Beginning Bikepacking

The Basics of Bikepacking

Tyler Siems' MTB Abomination: Glamping Edition. Give him a follow @getwide!

Tyler Siems' MTB Abomination: Glamping Edition. Give him a follow @getwide!

 

Whether spending one night at a destination ten miles from your home or venturing out into the wilderness for a multi-day journey, getting ready to go bikepacking involves thinking about three essential concerns: water, food, and shelter. 

 

Seth Wood's bivouac setup. Follow Seth @drsethwood

Seth Wood's bivouac setup. Follow Seth @drsethwood

Obviously, your need for water and food - and, therefore, your need for food and water storage - will depend on how long and/or far you intend to ride and how many opportunities for resupply there will be along the way. A good rule of thumb for water storage for bikepacking is to provide yourself at least 1 oz. of water for every mile you intend to ride. If I had to ride a 100-mile stretch with no source for refill, then I would start out carrying no less than 120 oz. of water. Food intake depends on your body type, metabolism, and dietary restrictions/preferences, but whoever you are or however you like to eat, listen to your body: if it tells you it's hungry for something and that thing is at hand, then eat it. Also consider carrying a small variety of food options, especially if you're taking on a longer journey. Just because something looks good to eat when you're comfortably packing, that doesn't mean it will look good to eat when you're fatigued, rain soaked, or sun baked hours or even days later. Give yourself a variety of food options on the bike so no matter what state you're in, you'll always be able to choke something down. Most experienced bikepackers will find themsevles carrying a bag of M&M's, Sour Patch Kids, or some other form of junk food that they'll always be able to eat, no matter what. Every bikepacker will have need for some amount of food and water, and every bikepacker will have some difference of opinion with the next when it comes to ideas about an appropriate shelter.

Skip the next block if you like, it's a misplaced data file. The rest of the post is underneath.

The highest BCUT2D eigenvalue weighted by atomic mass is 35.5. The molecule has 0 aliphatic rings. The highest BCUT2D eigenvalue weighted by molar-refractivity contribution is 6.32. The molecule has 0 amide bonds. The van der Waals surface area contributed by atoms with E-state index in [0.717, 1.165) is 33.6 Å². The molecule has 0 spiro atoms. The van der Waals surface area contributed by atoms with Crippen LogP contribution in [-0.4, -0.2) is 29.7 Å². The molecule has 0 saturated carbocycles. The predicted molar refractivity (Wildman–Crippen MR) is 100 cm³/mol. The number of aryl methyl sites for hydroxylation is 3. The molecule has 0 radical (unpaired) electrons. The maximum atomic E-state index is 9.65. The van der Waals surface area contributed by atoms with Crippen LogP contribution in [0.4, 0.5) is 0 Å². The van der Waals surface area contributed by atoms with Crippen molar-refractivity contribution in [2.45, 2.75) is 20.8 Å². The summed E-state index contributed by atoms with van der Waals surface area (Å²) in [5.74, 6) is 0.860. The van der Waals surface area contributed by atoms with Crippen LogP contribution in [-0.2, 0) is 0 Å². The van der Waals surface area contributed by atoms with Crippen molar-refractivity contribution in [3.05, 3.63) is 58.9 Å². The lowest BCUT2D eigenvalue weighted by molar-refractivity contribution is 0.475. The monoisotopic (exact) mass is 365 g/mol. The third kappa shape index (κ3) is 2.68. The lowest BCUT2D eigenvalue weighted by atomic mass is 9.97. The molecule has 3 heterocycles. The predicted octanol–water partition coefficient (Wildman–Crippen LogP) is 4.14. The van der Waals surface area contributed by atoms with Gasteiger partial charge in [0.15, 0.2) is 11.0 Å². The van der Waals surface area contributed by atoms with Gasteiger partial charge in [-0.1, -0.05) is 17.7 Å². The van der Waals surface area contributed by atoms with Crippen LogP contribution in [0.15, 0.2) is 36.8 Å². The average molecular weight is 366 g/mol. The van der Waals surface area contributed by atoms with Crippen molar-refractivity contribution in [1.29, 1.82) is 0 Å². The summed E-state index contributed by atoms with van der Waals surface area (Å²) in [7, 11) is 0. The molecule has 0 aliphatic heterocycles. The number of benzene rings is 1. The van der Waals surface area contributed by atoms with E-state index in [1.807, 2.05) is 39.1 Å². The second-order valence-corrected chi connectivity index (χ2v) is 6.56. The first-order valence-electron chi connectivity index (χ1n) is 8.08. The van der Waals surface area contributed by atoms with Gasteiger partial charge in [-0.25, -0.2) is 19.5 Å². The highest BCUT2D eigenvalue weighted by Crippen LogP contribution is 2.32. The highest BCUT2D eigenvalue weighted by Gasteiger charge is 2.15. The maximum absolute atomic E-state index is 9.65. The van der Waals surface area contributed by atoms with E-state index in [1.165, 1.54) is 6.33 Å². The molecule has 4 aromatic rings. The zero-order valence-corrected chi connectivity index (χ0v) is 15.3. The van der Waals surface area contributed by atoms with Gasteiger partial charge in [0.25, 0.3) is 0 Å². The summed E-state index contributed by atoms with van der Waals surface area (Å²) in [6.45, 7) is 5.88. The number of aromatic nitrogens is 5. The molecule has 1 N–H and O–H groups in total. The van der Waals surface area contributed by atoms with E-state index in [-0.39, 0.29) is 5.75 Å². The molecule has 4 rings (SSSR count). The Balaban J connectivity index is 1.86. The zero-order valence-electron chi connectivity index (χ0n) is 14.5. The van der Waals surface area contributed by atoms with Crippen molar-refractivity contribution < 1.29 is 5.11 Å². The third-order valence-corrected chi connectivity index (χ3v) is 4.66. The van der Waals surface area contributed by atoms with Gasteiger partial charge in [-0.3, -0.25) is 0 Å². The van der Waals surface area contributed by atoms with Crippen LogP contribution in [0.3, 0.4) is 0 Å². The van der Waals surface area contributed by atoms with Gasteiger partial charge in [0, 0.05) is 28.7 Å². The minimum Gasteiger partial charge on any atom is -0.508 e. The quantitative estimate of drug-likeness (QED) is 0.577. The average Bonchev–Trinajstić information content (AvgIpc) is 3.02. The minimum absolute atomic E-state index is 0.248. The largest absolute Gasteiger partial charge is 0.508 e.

@getwide Tyler Siems' bivouacking All-City Cycles Nature Boy 853. 

@getwide Tyler Siems' bivouacking All-City Cycles Nature Boy 853. 

This is where things can get a little difficult for people looking to get started bikepacking. To know what your needs are in the department of shelter, you have to have some idea of what kind of bikepacker you are. But how are you supposed to know what kind of bikepacker you are if you've never gone bikepacking? A good place to start answering this question for yourself is to consider where you fall on the spectrum of bikepacking philosophy. There are two extremes of bikepacking theory and practice that every rider is going to fall somewhere between: bivouacking and glamping. 

 

Austin Turner's Salsa Vaya. Glamp-ouacing? BiviGlamping? Watch Austin BiviGlamp @austikt

Austin Turner's Salsa Vaya. Glamp-ouacing? BiviGlamping? Watch Austin BiviGlamp @austikt

Bivouacking represents the essence of simplicity and minimalism; you venture out on a bicycle for a night or more with the bare minimum of gear. Your shelter may consist of a tarp, bivouac sack (or bivy), hammock, a sleeping bag thrown on the ground, or some combination of these items. You might bring a change of underwear or socks if you bring any additional clothes at all. Depending on weather conditions, you might decide to carry a rain jacket or portable winter coat, gloves, or hat, but the idea is that you bring only the clothes you absolutely need, not the clothes you may necessarily want. And you don't bring much more than you can carry by wearing, reducing the need for storage space on the bike itself. Nutrition bars and trail mixes are the go-to "meals" of the bivouacker. If you go to bed completely satiated, unable to eat another bite, then you're not bivouacking. If you sleep in complete comfort, with no draft or foreign object intruding on your slumber, then you're not bivouacking. If it takes you more than five or ten minutes to pack up in the morning and pedal off into the sunrise, then you're not bivouacking.